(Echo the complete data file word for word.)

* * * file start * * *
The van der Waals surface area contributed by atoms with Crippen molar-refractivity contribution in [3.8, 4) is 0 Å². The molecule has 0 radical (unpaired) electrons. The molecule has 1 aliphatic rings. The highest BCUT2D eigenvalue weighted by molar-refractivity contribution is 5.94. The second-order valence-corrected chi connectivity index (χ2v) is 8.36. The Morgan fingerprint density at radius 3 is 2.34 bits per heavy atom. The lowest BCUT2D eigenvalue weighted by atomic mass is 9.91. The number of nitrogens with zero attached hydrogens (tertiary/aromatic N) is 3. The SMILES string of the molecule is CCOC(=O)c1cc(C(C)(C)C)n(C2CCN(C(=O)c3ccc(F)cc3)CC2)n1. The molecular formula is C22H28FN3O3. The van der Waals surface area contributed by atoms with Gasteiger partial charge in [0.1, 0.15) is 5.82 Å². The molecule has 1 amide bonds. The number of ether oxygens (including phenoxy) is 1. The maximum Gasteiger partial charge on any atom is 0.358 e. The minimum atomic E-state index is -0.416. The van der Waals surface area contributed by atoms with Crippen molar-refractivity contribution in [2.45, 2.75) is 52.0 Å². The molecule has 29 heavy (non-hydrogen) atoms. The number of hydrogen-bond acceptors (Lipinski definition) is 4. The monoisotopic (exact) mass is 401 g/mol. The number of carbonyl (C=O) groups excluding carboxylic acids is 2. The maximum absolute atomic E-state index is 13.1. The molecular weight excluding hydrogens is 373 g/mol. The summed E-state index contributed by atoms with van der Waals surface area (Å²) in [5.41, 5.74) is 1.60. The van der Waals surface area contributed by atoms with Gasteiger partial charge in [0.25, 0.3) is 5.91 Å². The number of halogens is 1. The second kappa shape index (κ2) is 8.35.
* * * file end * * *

The van der Waals surface area contributed by atoms with Crippen molar-refractivity contribution in [3.8, 4) is 0 Å². The molecule has 0 radical (unpaired) electrons. The molecule has 1 aliphatic rings. The highest BCUT2D eigenvalue weighted by molar-refractivity contribution is 5.94. The second-order valence-corrected chi connectivity index (χ2v) is 8.36. The Morgan fingerprint density at radius 3 is 2.34 bits per heavy atom. The lowest BCUT2D eigenvalue weighted by atomic mass is 9.91. The number of nitrogens with zero attached hydrogens (tertiary/aromatic N) is 3. The SMILES string of the molecule is CCOC(=O)c1cc(C(C)(C)C)n(C2CCN(C(=O)c3ccc(F)cc3)CC2)n1. The molecular formula is C22H28FN3O3. The van der Waals surface area contributed by atoms with Gasteiger partial charge in [0.1, 0.15) is 5.82 Å². The molecule has 1 amide bonds. The number of ether oxygens (including phenoxy) is 1. The maximum Gasteiger partial charge on any atom is 0.358 e. The minimum atomic E-state index is -0.416. The van der Waals surface area contributed by atoms with Crippen molar-refractivity contribution in [2.45, 2.75) is 52.0 Å². The molecule has 29 heavy (non-hydrogen) atoms. The number of hydrogen-bond acceptors (Lipinski definition) is 4. The monoisotopic (exact) mass is 401 g/mol. The number of carbonyl (C=O) groups excluding carboxylic acids is 2. The maximum absolute atomic E-state index is 13.1. The molecular weight excluding hydrogens is 373 g/mol. The summed E-state index contributed by atoms with van der Waals surface area (Å²) in [5.41, 5.74) is 1.60. The van der Waals surface area contributed by atoms with Gasteiger partial charge in [0.25, 0.3) is 5.91 Å². The number of halogens is 1. The second kappa shape index (κ2) is 8.35.